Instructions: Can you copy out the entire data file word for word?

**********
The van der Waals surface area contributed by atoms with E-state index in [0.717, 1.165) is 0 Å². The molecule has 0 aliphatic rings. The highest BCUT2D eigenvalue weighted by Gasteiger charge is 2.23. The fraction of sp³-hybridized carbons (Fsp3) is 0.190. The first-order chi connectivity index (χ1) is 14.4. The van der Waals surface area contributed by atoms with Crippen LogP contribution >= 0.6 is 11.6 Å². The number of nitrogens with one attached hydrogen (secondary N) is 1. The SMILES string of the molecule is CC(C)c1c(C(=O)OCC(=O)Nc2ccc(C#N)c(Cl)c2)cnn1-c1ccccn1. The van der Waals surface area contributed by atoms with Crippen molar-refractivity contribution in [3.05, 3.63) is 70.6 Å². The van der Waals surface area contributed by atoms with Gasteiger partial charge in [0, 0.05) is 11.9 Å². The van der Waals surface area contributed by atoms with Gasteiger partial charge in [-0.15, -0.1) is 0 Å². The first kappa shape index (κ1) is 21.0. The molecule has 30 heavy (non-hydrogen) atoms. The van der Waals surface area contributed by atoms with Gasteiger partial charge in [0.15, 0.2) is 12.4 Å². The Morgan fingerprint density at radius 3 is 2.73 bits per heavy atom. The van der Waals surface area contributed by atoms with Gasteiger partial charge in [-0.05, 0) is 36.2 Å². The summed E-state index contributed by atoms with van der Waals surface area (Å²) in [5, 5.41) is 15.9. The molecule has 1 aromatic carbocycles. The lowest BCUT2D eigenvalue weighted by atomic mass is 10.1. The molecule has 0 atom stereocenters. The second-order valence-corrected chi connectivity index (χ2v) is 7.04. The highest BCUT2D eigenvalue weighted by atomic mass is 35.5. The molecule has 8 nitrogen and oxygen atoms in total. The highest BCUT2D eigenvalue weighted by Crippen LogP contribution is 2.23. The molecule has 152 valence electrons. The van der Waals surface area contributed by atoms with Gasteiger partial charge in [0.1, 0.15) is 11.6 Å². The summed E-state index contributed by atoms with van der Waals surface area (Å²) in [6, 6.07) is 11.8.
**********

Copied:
The van der Waals surface area contributed by atoms with E-state index in [0.717, 1.165) is 0 Å². The molecule has 0 aliphatic rings. The highest BCUT2D eigenvalue weighted by Gasteiger charge is 2.23. The fraction of sp³-hybridized carbons (Fsp3) is 0.190. The first-order chi connectivity index (χ1) is 14.4. The van der Waals surface area contributed by atoms with Crippen LogP contribution >= 0.6 is 11.6 Å². The number of nitrogens with one attached hydrogen (secondary N) is 1. The SMILES string of the molecule is CC(C)c1c(C(=O)OCC(=O)Nc2ccc(C#N)c(Cl)c2)cnn1-c1ccccn1. The van der Waals surface area contributed by atoms with Crippen molar-refractivity contribution in [3.05, 3.63) is 70.6 Å². The van der Waals surface area contributed by atoms with Gasteiger partial charge in [0, 0.05) is 11.9 Å². The van der Waals surface area contributed by atoms with Gasteiger partial charge in [-0.15, -0.1) is 0 Å². The first kappa shape index (κ1) is 21.0. The molecule has 30 heavy (non-hydrogen) atoms. The van der Waals surface area contributed by atoms with Gasteiger partial charge in [0.15, 0.2) is 12.4 Å². The Morgan fingerprint density at radius 3 is 2.73 bits per heavy atom. The van der Waals surface area contributed by atoms with Gasteiger partial charge in [-0.05, 0) is 36.2 Å². The summed E-state index contributed by atoms with van der Waals surface area (Å²) in [5, 5.41) is 15.9. The molecule has 1 aromatic carbocycles. The lowest BCUT2D eigenvalue weighted by atomic mass is 10.1. The molecule has 0 atom stereocenters. The second-order valence-corrected chi connectivity index (χ2v) is 7.04. The highest BCUT2D eigenvalue weighted by atomic mass is 35.5. The molecule has 8 nitrogen and oxygen atoms in total. The highest BCUT2D eigenvalue weighted by Crippen LogP contribution is 2.23. The molecule has 152 valence electrons. The van der Waals surface area contributed by atoms with Gasteiger partial charge in [0.1, 0.15) is 11.6 Å². The summed E-state index contributed by atoms with van der Waals surface area (Å²) in [6, 6.07) is 11.8.